Evidence-based nursing is in the forefront of healthcare delivery systems. Federal and state agencies, academic institutions, and healthcare delivery systems recognize the importance of nursing research. This article describes the mechanisms that facilitate nursing partnerships yielding high-level research outcomes in a clinical setting. A phase-II multicenter behavioral intervention study with pediatric stem cell transplant patients was the context of this academic/clinical research partnership. Strategies to develop and maintain this partnership involved a thorough understanding of each nurse’s focus and barriers. A variety of communication plans and training events maximized preexisting professional networks. Academic/clinical nurses’ discussions identified barriers to the research process, the most significant being role conflict. Communication and validation of benefits to each individual and institution facilitated the research process during challenging times. Establishing strong academic/clinical partnerships should lead to evidence-based research outcomes for the nursing profession, healthcare delivery systems, and patients and families.
Author Affiliations: Associate Professor (DrHendricks-Ferguson), School of Nursing, Saint Louis University, Missouri; Pediatric Nurse Practitioner (Dr Barnes), Swansea, Illinois; Robert Wood Johnson Foundation Future of Nursing Scholar, PhD Student (Ms Cherven), School of Nursing, University of Alabama at Birmingham; Nurse Researcher (Dr Stegenga), Children’s Mercy Hospital, Kansas, Missouri; Consultant (Ms Roll), Department of Pediatrics, The University of Texas Health Science Center at San Antonio, Associate Professor (Dr Docherty), School of Nursing, Duke University, Durham, North Carolina; and Holmquist Professor of Pediatric Oncology Nursing (Dr Haase), School of Nursing, Indiana University, Indianapolis.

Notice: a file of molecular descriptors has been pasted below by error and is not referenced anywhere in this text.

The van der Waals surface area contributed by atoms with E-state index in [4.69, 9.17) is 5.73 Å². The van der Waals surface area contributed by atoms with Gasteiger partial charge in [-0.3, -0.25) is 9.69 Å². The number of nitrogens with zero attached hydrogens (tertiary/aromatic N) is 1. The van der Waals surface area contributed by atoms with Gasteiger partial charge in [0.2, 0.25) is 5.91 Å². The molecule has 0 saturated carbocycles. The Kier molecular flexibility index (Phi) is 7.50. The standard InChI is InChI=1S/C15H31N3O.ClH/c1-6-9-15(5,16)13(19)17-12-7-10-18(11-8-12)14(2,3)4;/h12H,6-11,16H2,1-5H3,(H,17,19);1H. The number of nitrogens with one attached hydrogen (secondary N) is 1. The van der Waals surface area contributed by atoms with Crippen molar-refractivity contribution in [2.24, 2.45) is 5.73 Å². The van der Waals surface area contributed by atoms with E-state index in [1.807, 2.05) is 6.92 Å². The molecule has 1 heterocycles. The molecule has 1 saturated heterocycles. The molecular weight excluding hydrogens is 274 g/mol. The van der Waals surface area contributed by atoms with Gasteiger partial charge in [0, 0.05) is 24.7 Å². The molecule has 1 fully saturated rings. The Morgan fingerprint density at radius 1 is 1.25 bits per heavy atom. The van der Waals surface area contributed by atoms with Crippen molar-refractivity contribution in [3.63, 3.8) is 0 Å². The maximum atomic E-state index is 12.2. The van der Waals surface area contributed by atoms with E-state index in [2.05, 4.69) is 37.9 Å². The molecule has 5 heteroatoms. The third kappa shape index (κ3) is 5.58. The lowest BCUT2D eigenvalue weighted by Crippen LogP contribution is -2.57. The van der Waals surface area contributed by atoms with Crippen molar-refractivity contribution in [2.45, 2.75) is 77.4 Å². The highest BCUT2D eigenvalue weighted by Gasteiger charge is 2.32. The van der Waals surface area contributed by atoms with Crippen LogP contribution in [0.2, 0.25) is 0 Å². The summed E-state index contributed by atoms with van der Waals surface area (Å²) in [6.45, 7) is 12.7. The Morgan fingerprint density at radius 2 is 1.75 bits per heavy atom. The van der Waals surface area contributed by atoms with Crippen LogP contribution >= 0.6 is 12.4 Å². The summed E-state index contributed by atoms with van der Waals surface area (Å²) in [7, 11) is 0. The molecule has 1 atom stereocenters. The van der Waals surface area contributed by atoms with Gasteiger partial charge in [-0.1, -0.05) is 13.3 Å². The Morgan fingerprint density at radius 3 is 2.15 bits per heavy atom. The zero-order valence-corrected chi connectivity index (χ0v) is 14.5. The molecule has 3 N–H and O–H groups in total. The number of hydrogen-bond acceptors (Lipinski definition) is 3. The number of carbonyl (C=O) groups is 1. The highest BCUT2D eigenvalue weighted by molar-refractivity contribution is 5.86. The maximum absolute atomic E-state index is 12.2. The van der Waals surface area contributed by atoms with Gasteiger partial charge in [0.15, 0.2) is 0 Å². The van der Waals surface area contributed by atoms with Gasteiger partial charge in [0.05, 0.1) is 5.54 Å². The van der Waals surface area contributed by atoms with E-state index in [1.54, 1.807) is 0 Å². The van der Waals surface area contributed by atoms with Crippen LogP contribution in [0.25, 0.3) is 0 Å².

This study was supported by a grant from the National Institute of Nursing Research and from Children’s Oncology Group which is supported by funding through the National Cancer Institute.
Dr Stegenga received a grant from Children’s Oncology Group in the past. Dr Haase received funding from the National Institutes of Health for 2 studies: (1) funding for the study described in this article through an R01 from National Institute of Nursing Research and through the Children’s Oncology Group, NCI Cancer Control and (2) a competing continuation R01 study funded by the National Cancer Institute. She also received a grant from Oncology Nursing Foundation in the past as well as support from Indiana University for a no-cost extension to complete study 2. All other authors report no conflicts of interest.
Correspondence: Verna L. Hendricks-Ferguson, PhD, RN, CHPPN, FPCN, FAAN, School of Nursing, Saint Louis University, 3525 Caroline Mall, 63104, St Louis, MO 63104 (firstname.lastname@example.org).